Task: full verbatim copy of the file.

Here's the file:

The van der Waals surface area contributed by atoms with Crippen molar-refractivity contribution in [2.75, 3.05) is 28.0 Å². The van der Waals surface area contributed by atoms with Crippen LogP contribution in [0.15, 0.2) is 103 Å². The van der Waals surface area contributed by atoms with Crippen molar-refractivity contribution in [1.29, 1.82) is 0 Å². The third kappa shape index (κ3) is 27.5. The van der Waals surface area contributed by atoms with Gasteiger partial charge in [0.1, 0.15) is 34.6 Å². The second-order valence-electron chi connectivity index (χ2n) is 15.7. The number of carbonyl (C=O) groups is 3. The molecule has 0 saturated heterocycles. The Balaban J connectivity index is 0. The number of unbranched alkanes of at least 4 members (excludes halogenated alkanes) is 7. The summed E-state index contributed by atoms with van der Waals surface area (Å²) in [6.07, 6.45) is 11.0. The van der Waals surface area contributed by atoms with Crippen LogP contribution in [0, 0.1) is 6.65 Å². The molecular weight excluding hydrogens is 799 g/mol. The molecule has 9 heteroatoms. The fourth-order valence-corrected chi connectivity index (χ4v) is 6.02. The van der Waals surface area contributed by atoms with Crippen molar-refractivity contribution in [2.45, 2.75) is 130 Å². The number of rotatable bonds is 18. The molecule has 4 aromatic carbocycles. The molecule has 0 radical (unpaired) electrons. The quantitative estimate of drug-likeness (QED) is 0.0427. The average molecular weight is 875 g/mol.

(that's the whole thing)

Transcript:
The van der Waals surface area contributed by atoms with Crippen molar-refractivity contribution in [2.75, 3.05) is 28.0 Å². The van der Waals surface area contributed by atoms with Crippen LogP contribution in [0.15, 0.2) is 103 Å². The van der Waals surface area contributed by atoms with Crippen molar-refractivity contribution in [1.29, 1.82) is 0 Å². The third kappa shape index (κ3) is 27.5. The van der Waals surface area contributed by atoms with Gasteiger partial charge in [0.1, 0.15) is 34.6 Å². The second-order valence-electron chi connectivity index (χ2n) is 15.7. The number of carbonyl (C=O) groups is 3. The molecule has 0 saturated heterocycles. The Balaban J connectivity index is 0. The number of unbranched alkanes of at least 4 members (excludes halogenated alkanes) is 7. The summed E-state index contributed by atoms with van der Waals surface area (Å²) in [6.07, 6.45) is 11.0. The van der Waals surface area contributed by atoms with Crippen LogP contribution in [0, 0.1) is 6.65 Å². The molecular weight excluding hydrogens is 799 g/mol. The molecule has 9 heteroatoms. The fourth-order valence-corrected chi connectivity index (χ4v) is 6.02. The van der Waals surface area contributed by atoms with Crippen molar-refractivity contribution in [2.45, 2.75) is 130 Å². The number of rotatable bonds is 18. The molecule has 4 aromatic carbocycles. The molecule has 0 radical (unpaired) electrons. The quantitative estimate of drug-likeness (QED) is 0.0427. The average molecular weight is 875 g/mol.